Over the holiday, I saw an old film of someone riding a unicycle across a tightrope, the tightrope stretched between two skyscrapers. I’m sure you’ve seen it before, I had. It looks like it was from the 20’s or 30’s, and it’s shot above a city skyline in a way that manages to give this modern view of the city the same daring and bravura of the act itself. It’s a vision of a brave new world where anything is possible. Things you would have never dreamed of were happening. Humans could do things they could never do before. This was a celebration of risk.
In today’s world, of course, you could never pull off a stunt like that, riding a unicycle across a tightrope stretched between skyscrapers. And it’s not because there is no one in the world who is capable or brave enough to do it. It is because there are laws preventing that from happening. Today, the police would come and physically stop you from doing this, and probably arrest you for trying.
There are a lot of reasons why doing this stunt are a bad idea. Someone could get sued. Children could see this and copy it. And, of course, there’s the reason that’s always been there: you could fall off and die. Do we really need the police to come and put someone who does this in jail? That’s what happened when the guy climbed the New York Times building last year.
What happened to our sense of adventure? The reason you do something like this is to celebrate adventure, to captivate people (and children too) and to prove that what we thought was impossible is actually possible.
I watched MAN ON WIRE a few weeks ago and, even back in the 70’s, Phillipe Petit, who illegally tightroped between the two World Trade Center buildings, was given a slap on the wrists and released. Today, he would spend years in prison. Am I wrong?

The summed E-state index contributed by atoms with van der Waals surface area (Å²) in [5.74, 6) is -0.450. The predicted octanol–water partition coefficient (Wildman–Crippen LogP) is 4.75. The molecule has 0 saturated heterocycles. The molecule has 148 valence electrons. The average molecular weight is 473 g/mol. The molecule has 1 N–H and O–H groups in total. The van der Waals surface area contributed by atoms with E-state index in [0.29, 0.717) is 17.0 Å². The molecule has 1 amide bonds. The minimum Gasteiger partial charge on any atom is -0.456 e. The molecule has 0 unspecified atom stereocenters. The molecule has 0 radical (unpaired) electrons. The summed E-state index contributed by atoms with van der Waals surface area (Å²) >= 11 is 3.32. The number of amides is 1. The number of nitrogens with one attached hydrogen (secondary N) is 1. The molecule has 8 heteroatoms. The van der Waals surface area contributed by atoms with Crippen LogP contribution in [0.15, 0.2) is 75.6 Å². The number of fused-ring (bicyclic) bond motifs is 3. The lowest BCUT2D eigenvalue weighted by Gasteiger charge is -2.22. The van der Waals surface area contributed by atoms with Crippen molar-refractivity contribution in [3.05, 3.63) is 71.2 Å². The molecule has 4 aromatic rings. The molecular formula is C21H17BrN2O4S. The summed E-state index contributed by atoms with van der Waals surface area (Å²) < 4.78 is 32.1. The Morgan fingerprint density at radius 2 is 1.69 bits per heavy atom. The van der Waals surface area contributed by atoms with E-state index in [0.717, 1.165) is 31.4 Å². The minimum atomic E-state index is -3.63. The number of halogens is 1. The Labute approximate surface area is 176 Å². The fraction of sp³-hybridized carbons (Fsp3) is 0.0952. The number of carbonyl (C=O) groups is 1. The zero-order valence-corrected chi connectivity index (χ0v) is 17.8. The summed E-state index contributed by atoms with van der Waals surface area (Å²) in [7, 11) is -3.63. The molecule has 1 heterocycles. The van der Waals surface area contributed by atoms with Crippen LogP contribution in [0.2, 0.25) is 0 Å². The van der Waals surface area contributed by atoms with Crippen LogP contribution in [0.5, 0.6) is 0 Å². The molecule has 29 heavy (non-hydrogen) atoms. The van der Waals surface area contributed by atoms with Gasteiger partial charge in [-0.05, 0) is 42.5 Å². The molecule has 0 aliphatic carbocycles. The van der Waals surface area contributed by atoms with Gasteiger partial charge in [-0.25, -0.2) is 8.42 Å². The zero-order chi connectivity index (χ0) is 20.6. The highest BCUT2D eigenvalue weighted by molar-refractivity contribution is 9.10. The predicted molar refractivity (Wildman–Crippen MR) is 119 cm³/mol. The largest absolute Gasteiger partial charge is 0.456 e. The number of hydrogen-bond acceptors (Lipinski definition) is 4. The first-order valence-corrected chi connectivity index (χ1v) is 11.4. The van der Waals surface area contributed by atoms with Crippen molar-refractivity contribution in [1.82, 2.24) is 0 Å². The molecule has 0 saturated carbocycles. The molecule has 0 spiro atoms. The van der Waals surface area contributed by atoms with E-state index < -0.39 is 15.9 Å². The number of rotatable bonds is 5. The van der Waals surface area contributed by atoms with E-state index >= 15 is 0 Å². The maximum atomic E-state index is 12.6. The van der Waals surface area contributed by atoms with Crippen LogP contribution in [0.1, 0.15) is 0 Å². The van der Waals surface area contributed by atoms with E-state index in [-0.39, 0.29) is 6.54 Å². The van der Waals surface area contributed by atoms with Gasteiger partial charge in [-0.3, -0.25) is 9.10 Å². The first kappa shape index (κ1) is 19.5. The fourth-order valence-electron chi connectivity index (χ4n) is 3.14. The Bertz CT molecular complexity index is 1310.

Think about how travel has changed over the last fifty years. Going to far away places was adventurous. It took a long time. It was fun. My grandmother tells me about taking the train to Florida in the 40’s when they would make a special stop at the Florida border for fresh squeezed orange juice. Now, you can fly to Florida in a few hours, but its a fucking nightmare. Essentially, you hold your breath and wait for the plane ride to end. Not that long ago, if you missed you plane, you could actually run out on the runway and try to flag it down before it took off. Now you’d be shot. Now we can get orange juice anywhere and maybe it tastes better, but it’s lost its specialness.
How did this happen? It’s as if people’s attitudes toward freedom and adventure have changed so gradually that we didn’t notice all the fun and excitement that has been taken out of our lives.
So I began thinking about how this related to my own life and to art and film, because risk is what makes art worthwhile. Is it possible that the same sense of risk and adventure in an artistic world has the same consequences as this daredevil act from the past? Are there actual police that would physically stop you from making your film risky, brave and adventurous? Sure, there are the old reasons, like self-censorship and fear of failure, but how many new reasons, actually imposed on us by some law, are there? Have we just become so accustomed to them that we don’t even think about them anymore? Has film lost that specialness because we can get it everywhere, or is it because there are rules about film that make it so that films are not allowed to be special?
There are very clear rules on film out there right now that prevent sex and drugs and smoking and even religion to be discussed in film in any meaningful way. So, let’s be clear that these rules do exist. Are they laws? Hollywood has essentially banned smoking in films because if they don’t, Congress will do it for them. How much is actual law and how much is just our increasingly passive attitudes toward our increasingly police state? I’m not sure. Film (and art) imitates life, so if it is happening in the real world – and it most definitely is – then it’s probably already happening in film.